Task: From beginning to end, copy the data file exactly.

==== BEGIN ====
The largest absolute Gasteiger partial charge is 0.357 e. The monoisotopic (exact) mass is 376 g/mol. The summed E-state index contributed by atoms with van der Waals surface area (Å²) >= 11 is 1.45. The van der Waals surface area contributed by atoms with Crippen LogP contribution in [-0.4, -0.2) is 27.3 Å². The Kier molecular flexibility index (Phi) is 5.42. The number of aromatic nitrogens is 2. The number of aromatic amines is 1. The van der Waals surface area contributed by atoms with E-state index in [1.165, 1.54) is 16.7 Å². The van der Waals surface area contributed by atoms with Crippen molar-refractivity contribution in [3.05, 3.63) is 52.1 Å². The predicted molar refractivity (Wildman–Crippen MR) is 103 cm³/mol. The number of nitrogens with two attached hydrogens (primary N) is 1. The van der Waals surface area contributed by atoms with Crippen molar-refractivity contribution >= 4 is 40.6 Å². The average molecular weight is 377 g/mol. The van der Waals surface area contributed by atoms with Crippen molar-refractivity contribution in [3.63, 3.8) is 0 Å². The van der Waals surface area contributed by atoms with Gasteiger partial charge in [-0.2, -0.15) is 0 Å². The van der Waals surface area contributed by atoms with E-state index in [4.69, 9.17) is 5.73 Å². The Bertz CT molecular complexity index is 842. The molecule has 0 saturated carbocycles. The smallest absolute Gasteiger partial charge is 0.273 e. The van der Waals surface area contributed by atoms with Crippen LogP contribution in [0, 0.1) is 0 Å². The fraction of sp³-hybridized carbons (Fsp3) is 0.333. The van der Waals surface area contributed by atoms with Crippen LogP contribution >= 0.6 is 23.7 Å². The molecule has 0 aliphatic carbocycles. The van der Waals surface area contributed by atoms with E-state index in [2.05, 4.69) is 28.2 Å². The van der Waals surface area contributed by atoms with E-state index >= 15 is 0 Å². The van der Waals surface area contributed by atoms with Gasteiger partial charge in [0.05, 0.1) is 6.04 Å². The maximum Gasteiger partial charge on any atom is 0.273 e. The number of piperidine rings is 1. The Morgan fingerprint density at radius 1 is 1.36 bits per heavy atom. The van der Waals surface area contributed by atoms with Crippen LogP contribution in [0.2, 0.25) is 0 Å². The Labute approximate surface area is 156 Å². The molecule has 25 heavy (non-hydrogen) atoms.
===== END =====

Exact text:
The largest absolute Gasteiger partial charge is 0.357 e. The monoisotopic (exact) mass is 376 g/mol. The summed E-state index contributed by atoms with van der Waals surface area (Å²) >= 11 is 1.45. The van der Waals surface area contributed by atoms with Crippen LogP contribution in [-0.4, -0.2) is 27.3 Å². The Kier molecular flexibility index (Phi) is 5.42. The number of aromatic nitrogens is 2. The number of aromatic amines is 1. The van der Waals surface area contributed by atoms with E-state index in [1.165, 1.54) is 16.7 Å². The van der Waals surface area contributed by atoms with Crippen molar-refractivity contribution in [3.05, 3.63) is 52.1 Å². The predicted molar refractivity (Wildman–Crippen MR) is 103 cm³/mol. The number of nitrogens with two attached hydrogens (primary N) is 1. The van der Waals surface area contributed by atoms with Crippen molar-refractivity contribution >= 4 is 40.6 Å². The average molecular weight is 377 g/mol. The van der Waals surface area contributed by atoms with Crippen molar-refractivity contribution in [3.63, 3.8) is 0 Å². The van der Waals surface area contributed by atoms with Gasteiger partial charge in [-0.2, -0.15) is 0 Å². The van der Waals surface area contributed by atoms with E-state index in [4.69, 9.17) is 5.73 Å². The Bertz CT molecular complexity index is 842. The molecule has 0 saturated carbocycles. The smallest absolute Gasteiger partial charge is 0.273 e. The van der Waals surface area contributed by atoms with Crippen LogP contribution in [0, 0.1) is 0 Å². The fraction of sp³-hybridized carbons (Fsp3) is 0.333. The van der Waals surface area contributed by atoms with Crippen LogP contribution >= 0.6 is 23.7 Å². The molecule has 0 aliphatic carbocycles. The van der Waals surface area contributed by atoms with E-state index in [2.05, 4.69) is 28.2 Å². The van der Waals surface area contributed by atoms with E-state index >= 15 is 0 Å². The van der Waals surface area contributed by atoms with Gasteiger partial charge in [0.05, 0.1) is 6.04 Å². The maximum Gasteiger partial charge on any atom is 0.273 e. The number of piperidine rings is 1. The Morgan fingerprint density at radius 1 is 1.36 bits per heavy atom. The van der Waals surface area contributed by atoms with Crippen LogP contribution in [0.2, 0.25) is 0 Å². The Labute approximate surface area is 156 Å². The molecule has 25 heavy (non-hydrogen) atoms.